As usual, the ideas start flowing once there's actually something to look at outside of your own head. I started outlining a design theme for the hypothetical online activist platform that Paz and I are cooking up. After I settled on a color scheme and font choice, I mocked up some possible layouts for the website in Illustrator; this forced me to consider how to organize and present the myriad ecological ideas we’ve been throwing around for the past couple months.
I imagined the website featuring a few different “cases” (or “experiments,” “tactics,” or the like) so Paz and I can each present a variety o research. One subject will be Mar Menor and the turbidity goggles Paz described last week, but I've got some other ideas too. I hit upon the idea of dividing each “case” into two sections: a current-day rundown of practical resources and educational graphics, and a more speculative take on how that content might be used in the future. For Mar Menor, this would take the appearance of a post about Paz’s actual research into biomarkers and pollution, followed by whatever object or experiments result from her cyborg-vision tinkering.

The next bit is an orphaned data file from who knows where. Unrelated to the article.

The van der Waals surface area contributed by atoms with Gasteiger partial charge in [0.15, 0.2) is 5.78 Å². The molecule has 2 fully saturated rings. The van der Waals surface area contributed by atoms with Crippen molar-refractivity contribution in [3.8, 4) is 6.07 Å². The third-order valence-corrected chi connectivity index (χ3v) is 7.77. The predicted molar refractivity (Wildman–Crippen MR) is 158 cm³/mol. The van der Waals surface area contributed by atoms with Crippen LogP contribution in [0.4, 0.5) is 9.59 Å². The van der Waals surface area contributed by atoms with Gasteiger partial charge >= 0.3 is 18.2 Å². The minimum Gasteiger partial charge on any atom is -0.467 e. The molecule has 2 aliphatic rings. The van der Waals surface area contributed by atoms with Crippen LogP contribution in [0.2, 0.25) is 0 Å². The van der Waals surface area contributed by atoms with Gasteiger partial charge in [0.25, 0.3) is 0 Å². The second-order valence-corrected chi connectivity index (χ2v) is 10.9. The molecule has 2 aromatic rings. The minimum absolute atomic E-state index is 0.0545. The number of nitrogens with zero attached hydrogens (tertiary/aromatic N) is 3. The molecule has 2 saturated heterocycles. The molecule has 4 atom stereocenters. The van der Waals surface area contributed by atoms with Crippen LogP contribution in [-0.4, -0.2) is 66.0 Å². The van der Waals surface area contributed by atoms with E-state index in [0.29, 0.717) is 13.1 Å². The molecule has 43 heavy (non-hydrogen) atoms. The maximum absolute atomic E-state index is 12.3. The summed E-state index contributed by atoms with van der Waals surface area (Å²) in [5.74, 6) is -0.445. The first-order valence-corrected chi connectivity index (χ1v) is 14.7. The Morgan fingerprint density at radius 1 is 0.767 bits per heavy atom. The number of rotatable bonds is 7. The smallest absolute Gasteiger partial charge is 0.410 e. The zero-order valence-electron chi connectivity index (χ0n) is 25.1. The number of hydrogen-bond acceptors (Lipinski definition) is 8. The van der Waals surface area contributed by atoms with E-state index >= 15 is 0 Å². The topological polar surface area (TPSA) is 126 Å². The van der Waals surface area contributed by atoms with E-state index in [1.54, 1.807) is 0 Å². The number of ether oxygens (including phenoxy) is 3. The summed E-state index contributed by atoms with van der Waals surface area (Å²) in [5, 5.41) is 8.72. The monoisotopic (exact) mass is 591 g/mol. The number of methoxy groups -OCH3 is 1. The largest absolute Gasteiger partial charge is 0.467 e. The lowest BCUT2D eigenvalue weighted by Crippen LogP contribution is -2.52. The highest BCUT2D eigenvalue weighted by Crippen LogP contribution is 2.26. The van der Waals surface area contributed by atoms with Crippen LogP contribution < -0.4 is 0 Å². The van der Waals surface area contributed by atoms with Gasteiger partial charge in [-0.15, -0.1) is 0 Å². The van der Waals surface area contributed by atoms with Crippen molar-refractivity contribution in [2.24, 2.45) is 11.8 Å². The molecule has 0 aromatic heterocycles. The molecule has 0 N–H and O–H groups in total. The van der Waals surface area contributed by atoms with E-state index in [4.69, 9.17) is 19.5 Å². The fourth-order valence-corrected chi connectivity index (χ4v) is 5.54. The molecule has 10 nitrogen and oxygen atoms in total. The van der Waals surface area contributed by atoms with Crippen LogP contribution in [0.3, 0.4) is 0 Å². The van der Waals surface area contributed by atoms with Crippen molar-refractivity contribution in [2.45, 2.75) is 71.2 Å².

Once I wrote out the essential content I wanted to include (basic water chemistry, fracking, testing resources, etc.), I found myself in the enjoyable position of brainstorming SciFi solutions and imaginary technology―in other words, my wheelhouse.
I'll parcel out these ideas in the coming weeks, but here’s one that I particularly like: a lamppost-style alert system that monitors local water supplies with color-coded lights.
Remember, these speculative designs don't have to be engineered to pass the scrutiny of real world investors (though thinking he details through is often entertaining). Speculative design can lead to concrete innovation and unexpected ideas through outrageous what-if scenarios.
The public alert system outline above draws attention to the typically overlooked water infrastructure by erecting a public marker that directly connects to a common resource. The structure includes a transparent window for passersby to clearly see otherwise hidden infrastructure.
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Paz Tornero is an artist, visiting professor at the University of Caldas in Colombia, researcher at the University of Murcia, Faculty of Fine Arts in Spain, and visiting fellow at the Institute of Microbiology (USFQ) in Ecuador.
Benjamin Andrew is an award-winning interdisciplinary artist, storyteller, and Instructor at Pennsylvania State University.